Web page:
As I mentioned, it’s very generous of WWE to pay in the hundreds of thousands of dollars to finance Scott Hall’s drug treatment. My only question is this: why so much money on Scott Hall? If he was to seriously improve, I’d say give him whatever money he needs. However, the man clearly – and unfortunately – hasn’t learned how to avoid the same problems that continually send him to rehab. If he’s not going to help himself, why fight a losing battle when there are clearly others out there who could benefit from the same financial contribution? I don’t want to accuse anyone of anything before walking in their shoes, but I seriously wonder if his close connection to WWE Executive President Triple H has anything to do with it.
    Stephanie McMahon Helmsley said that “once you’re a part of the WWE family, you’re a part of us forever.” Is this why the WWE has a long history of not offering health insurance coverage or retirement benefits to the wrestlers who’ve made and continue to make their business a success? It doesn’t sound like the WWE really has a long term interest in many of their wrestlers. As an example, let me bring up a name many of us have forgotten: Robert Horne.
     In the 1990s, Horne wrestled for the WWF as Mo. Along with Mabel – aka the late great Nelson Frazier – Mo formed one half of the tag team Men on a Mission. The team had a very brief run as WWF Tag Team Champions. Mo didn’t work for WWF long, and his employment with the company pales in comparison to his tag team partner. Yet, for all that Mo may not have been, he was a performer who helped bring crowds to their feet and worked hard in an effort to help the company succeed. Simply because of the fact that he once worked for the company, Mo should be recognized and taken care of if what Stephanie McMahon has to say is true.
    Fast forward nearly twenty years and you have a rather unfortunate series of events. Robert “Mo” Horne has gained a tremendous amount of weight and is suffering from kidney failure. In a 2013 article written by Jerry Wiseman of the Charlotte Pro Wrestling Examiner, Mo stated “The WWE has made money from my likeness for 20 years and will continue to do so after I am dead and gone. They donate millions from a corporate account to help people in the ghetto and they have spent hundreds of thousands on rehab for people. I asked them for help and they sent me a couple of small boxes of merchandise worth maybe a couple hundred dollars to auction off…Maybe I should turn into an alcoholic or a drug addict or get arrested for DUI since that seems to be the kind of people they (WWE) are quick to help. I’ve never had a drug problem but I have been dealing with kidney failure for seven years and three on dialysis but they (WWE) are not willing to help anyone with legitimate medical issues.” Some – like Sean Morley (Val Venis) – might be quick to criticize Horne by saying that he expresses an undeserved sense of entitlement. Indeed, we can fault Horne for many things. First of all, I don’t know what caused kidney failure for Horne; but if it was his weight then that’s something he could’ve taken care of himself (as someone who struggles with his own weight, you can trust my authority on this). Also, the argument can be made that Horne should have known what he was signing up for before he signed his contract. If all of this information about lack of health insurance and retirement benefits was in the contract, Horne would’ve benefited from reading and understanding the fine print before giving his signature. However, the point here is NOT to agree on whether or not Horne was right or wrong to feel WWE should pay him. The point is that it shows WWE might care about some things, but clearly not everyone is part of the family.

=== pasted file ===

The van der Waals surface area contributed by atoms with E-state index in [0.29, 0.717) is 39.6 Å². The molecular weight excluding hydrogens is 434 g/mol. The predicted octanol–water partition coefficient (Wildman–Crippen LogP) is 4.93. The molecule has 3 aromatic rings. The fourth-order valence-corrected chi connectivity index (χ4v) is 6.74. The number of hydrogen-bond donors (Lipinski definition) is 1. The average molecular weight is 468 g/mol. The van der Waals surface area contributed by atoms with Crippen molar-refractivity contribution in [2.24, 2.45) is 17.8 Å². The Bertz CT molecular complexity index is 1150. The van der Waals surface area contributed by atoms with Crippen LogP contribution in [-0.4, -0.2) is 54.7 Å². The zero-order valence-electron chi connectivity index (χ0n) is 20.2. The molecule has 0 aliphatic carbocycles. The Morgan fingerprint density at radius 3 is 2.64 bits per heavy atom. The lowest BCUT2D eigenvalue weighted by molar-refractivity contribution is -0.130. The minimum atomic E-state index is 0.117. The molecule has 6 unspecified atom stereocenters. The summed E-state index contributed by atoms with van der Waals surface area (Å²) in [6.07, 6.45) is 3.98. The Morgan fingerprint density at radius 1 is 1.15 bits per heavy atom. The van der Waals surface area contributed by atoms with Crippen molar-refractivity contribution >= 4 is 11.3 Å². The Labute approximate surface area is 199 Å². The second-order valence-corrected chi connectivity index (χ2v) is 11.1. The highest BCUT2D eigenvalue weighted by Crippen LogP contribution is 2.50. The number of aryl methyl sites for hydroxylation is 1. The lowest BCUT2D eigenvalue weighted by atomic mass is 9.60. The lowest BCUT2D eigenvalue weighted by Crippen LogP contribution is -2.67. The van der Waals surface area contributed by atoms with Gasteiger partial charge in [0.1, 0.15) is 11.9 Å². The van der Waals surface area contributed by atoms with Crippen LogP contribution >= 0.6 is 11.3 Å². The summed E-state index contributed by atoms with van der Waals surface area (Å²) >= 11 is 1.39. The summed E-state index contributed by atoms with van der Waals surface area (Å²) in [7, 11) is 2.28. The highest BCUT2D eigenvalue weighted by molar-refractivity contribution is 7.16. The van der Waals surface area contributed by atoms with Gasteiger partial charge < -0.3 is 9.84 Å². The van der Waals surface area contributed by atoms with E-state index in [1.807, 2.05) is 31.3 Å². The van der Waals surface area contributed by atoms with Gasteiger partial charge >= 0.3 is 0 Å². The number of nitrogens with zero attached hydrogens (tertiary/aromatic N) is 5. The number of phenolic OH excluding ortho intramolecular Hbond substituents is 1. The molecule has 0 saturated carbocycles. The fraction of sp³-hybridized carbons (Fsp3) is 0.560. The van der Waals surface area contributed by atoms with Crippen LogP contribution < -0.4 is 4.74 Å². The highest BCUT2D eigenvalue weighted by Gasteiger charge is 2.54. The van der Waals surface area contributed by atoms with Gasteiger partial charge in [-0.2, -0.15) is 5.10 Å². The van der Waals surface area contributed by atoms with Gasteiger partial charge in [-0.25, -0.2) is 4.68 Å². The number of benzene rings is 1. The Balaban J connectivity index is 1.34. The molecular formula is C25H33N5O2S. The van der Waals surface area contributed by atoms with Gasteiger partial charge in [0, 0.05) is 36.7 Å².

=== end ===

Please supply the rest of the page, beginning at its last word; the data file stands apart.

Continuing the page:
If I sound like I’m ignoring some good things about WWE, I admit I don’t know everything. However, I know enough to be sure that there’s an effort by WWE to display one image while a different image is reportedly painted behind closed doors. It’s not just the wellness policy that gets WWE in hot water with criticism. I respect the fact that Shawn Michaels shares his Christian faith, but an eyebrow gets raised when several different wrestlers and insiders speaking in shoot interviews question his sincerity. I would’ve credited Linda McMahon’s attempts to empower women while running for Senate, if not for the fact that I have a distinct memory of watching her husband force Trish Stratus to bark at him like a dog. The WWE may have some good things going for them, but not enough to be comfortable with the idea that they don’t have to put on a face. That’s the way every organization should be – though many of them aren’t – and I hope that WWE can at some time work its way over there.